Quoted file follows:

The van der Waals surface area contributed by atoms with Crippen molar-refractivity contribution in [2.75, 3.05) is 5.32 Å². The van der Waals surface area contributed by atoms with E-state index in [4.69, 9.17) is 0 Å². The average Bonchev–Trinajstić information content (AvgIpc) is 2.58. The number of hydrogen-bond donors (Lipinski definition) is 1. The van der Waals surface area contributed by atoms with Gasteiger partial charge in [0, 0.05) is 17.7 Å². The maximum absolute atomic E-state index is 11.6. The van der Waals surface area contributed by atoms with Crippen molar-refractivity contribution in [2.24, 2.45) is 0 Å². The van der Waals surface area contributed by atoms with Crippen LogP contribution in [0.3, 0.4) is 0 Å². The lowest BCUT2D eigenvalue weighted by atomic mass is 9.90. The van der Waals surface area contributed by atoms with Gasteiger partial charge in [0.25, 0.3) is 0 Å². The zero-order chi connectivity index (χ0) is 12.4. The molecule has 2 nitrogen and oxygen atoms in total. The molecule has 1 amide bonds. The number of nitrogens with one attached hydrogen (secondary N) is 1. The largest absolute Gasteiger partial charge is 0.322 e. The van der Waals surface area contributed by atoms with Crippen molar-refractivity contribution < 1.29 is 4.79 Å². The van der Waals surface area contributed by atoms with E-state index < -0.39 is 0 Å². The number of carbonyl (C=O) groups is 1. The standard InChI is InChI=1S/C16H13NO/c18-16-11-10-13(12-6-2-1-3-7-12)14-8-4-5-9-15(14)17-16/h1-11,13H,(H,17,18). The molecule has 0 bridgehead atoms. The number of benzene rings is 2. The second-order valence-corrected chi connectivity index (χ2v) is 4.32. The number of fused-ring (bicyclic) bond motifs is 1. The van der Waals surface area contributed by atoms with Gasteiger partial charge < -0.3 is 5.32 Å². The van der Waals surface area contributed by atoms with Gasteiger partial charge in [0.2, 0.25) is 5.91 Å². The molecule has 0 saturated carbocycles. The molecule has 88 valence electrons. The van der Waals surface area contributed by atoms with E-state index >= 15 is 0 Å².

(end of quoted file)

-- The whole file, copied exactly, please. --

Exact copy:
The van der Waals surface area contributed by atoms with Crippen molar-refractivity contribution in [2.75, 3.05) is 5.32 Å². The van der Waals surface area contributed by atoms with E-state index in [4.69, 9.17) is 0 Å². The average Bonchev–Trinajstić information content (AvgIpc) is 2.58. The number of hydrogen-bond donors (Lipinski definition) is 1. The van der Waals surface area contributed by atoms with Gasteiger partial charge in [0, 0.05) is 17.7 Å². The maximum absolute atomic E-state index is 11.6. The van der Waals surface area contributed by atoms with Crippen molar-refractivity contribution in [2.24, 2.45) is 0 Å². The van der Waals surface area contributed by atoms with Crippen LogP contribution in [0.3, 0.4) is 0 Å². The lowest BCUT2D eigenvalue weighted by atomic mass is 9.90. The van der Waals surface area contributed by atoms with Gasteiger partial charge in [0.25, 0.3) is 0 Å². The zero-order chi connectivity index (χ0) is 12.4. The molecule has 2 nitrogen and oxygen atoms in total. The molecule has 1 amide bonds. The number of nitrogens with one attached hydrogen (secondary N) is 1. The largest absolute Gasteiger partial charge is 0.322 e. The van der Waals surface area contributed by atoms with Crippen molar-refractivity contribution < 1.29 is 4.79 Å². The van der Waals surface area contributed by atoms with E-state index < -0.39 is 0 Å². The number of carbonyl (C=O) groups is 1. The standard InChI is InChI=1S/C16H13NO/c18-16-11-10-13(12-6-2-1-3-7-12)14-8-4-5-9-15(14)17-16/h1-11,13H,(H,17,18). The molecule has 0 bridgehead atoms. The number of benzene rings is 2. The second-order valence-corrected chi connectivity index (χ2v) is 4.32. The number of fused-ring (bicyclic) bond motifs is 1. The van der Waals surface area contributed by atoms with Gasteiger partial charge < -0.3 is 5.32 Å². The van der Waals surface area contributed by atoms with Gasteiger partial charge in [0.2, 0.25) is 5.91 Å². The molecule has 0 saturated carbocycles. The molecule has 88 valence electrons. The van der Waals surface area contributed by atoms with E-state index >= 15 is 0 Å².